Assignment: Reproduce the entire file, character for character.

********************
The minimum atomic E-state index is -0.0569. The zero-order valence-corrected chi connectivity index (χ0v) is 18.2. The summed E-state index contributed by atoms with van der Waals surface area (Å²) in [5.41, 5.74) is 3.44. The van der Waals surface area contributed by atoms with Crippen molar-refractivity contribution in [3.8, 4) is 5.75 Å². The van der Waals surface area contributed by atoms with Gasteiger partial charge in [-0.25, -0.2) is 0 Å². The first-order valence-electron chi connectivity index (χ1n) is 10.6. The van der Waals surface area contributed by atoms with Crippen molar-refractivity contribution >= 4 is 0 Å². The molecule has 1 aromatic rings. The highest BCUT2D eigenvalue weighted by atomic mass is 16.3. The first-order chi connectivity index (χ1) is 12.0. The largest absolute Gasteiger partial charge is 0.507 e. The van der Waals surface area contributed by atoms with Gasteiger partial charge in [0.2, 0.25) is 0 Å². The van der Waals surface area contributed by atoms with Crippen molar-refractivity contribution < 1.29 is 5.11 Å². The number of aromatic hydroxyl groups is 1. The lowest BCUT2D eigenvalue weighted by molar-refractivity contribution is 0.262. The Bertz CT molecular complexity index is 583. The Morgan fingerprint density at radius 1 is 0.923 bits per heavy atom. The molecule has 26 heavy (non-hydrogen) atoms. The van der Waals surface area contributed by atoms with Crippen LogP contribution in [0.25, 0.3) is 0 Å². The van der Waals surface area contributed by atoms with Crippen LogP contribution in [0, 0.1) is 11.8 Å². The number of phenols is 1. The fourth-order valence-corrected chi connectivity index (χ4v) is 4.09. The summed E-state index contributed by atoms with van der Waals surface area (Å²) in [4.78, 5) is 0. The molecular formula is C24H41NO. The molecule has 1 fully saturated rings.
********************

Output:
The minimum atomic E-state index is -0.0569. The zero-order valence-corrected chi connectivity index (χ0v) is 18.2. The summed E-state index contributed by atoms with van der Waals surface area (Å²) in [5.41, 5.74) is 3.44. The van der Waals surface area contributed by atoms with Crippen molar-refractivity contribution in [3.8, 4) is 5.75 Å². The van der Waals surface area contributed by atoms with Gasteiger partial charge in [-0.25, -0.2) is 0 Å². The first-order valence-electron chi connectivity index (χ1n) is 10.6. The van der Waals surface area contributed by atoms with Crippen molar-refractivity contribution >= 4 is 0 Å². The molecule has 1 aromatic rings. The highest BCUT2D eigenvalue weighted by atomic mass is 16.3. The first-order chi connectivity index (χ1) is 12.0. The largest absolute Gasteiger partial charge is 0.507 e. The van der Waals surface area contributed by atoms with Gasteiger partial charge in [0.2, 0.25) is 0 Å². The van der Waals surface area contributed by atoms with Crippen molar-refractivity contribution < 1.29 is 5.11 Å². The number of aromatic hydroxyl groups is 1. The lowest BCUT2D eigenvalue weighted by molar-refractivity contribution is 0.262. The Bertz CT molecular complexity index is 583. The Morgan fingerprint density at radius 1 is 0.923 bits per heavy atom. The molecule has 26 heavy (non-hydrogen) atoms. The van der Waals surface area contributed by atoms with Crippen LogP contribution in [0.25, 0.3) is 0 Å². The van der Waals surface area contributed by atoms with Crippen LogP contribution in [0, 0.1) is 11.8 Å². The number of phenols is 1. The fourth-order valence-corrected chi connectivity index (χ4v) is 4.09. The summed E-state index contributed by atoms with van der Waals surface area (Å²) in [4.78, 5) is 0. The molecular formula is C24H41NO. The molecule has 1 fully saturated rings.